It was a long time (more than 3 years from the first conference meetings to now) in the making, but the special issue of Early American Studies that I co-edited and co-wrote the introduction to is “live” on Project Muse, and paper copies are wending their way from Penn Press. Historians don’t tend to write with other people, and learning to do so was a challenge, but I think that the issue and our introduction to it are much better for both Jerusha and my contributions. It was a great learning experience, and I’m both delighted with the final product, and to have completed this particular project.
I was living in Cork for the last inauguration, but came home from the archives early to watch. Though Twitter existed in 2009, trending hash-tags were not yet a “thing,” and one group tried to track impressions of Obama’s first inauguration using the Mass Observation technique pioneered in Britain in the mid-20th century. The January the 20th project tracked international impressions of the inauguration, and posted them with little analysis. The original Mass Observation project is searchable by topic, and includes diaries, surveys and photographs. The dominant themes include “sexual behavior,” “reading habits” and “bird watching.” Twitter is something like a perpetual modern-day Mass Observation – there were more than 14,000 tweets per minute during today’s inauguration ceremony. Trending topics included the musical performances, #inaug2013, #fourmoreyears, and FLOTUS’s bangs.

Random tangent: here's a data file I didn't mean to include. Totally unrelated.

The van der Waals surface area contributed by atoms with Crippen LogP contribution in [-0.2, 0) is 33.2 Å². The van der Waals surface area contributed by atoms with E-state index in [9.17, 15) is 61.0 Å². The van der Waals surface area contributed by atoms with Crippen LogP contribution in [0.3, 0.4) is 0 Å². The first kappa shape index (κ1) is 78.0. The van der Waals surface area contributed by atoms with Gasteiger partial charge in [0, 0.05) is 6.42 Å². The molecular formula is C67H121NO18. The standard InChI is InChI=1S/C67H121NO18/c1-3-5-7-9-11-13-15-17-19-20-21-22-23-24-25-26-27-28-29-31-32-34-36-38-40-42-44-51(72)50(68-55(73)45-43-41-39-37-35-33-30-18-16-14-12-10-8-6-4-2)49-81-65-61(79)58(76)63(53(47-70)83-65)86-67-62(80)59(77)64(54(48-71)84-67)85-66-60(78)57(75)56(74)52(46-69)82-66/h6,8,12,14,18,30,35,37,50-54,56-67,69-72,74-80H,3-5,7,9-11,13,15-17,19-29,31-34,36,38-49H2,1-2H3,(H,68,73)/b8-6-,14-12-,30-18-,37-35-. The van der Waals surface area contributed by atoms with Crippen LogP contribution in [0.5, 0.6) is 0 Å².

Having submitted my dissertation for review, I find myself with some time on my hands. While many people have suggested that this would be an opportune moment to relax my father, who is also an academic, suggested that it merely freed up time to begin new projects! Write articles! Learn new skills! Having taken one morning off this week to drink cocoa and read a novel, I think I’m all done relaxing and ready to get started.
A few years ago, after a thrilling session on network analysis at the AHA, I decided that I was going to teach myself network analysis. That, much like undergraduate attempts in stat classes on linear regression analysis populated by econ majors, didn’t go quite as planned, and I mostly gave up and began to rely in IBM’s online ManyEyes software, which produces nice, if slightly clunky visual representations of data. But just yesterday, I received notice of Indiana University’s free MOOC on information visualization (referred to as IVMOOC, which is really quite fun to say), which is offered just when I need something to occupy my time/keep me from compulsively re-editing a document I’ve already turned in. The preliminary survey for the course suggests that it’s mostly geared towards people who already have data-driven backgrounds, so for the next eight weeks, I expect to feel much like I did when confronted with Chi-squared problems in my senior year of college – completely over my head, but having loads of fun.
At the same time, I also hope to get acquainted with the open source Quantum GIS software, which seems like it would be a pretty nifty way to deal with the map-making problems I’ve been confronting recently.
Also revising one article. Also writing another article about the movement of information in the mid-nineteenth century, which hopefully utilizes some of what I’ve picked up from IVMOOC and Quantum GIS.
At any rate, the enthusiasm made possible by my new-found time must have been obvious to the woman sitting next to me during my novel-reading/cocoa-drinking morning off. As she got up from her seat next to me at the cafe, she turned and said “Are you a math person? You look like a math person.” We’ll see.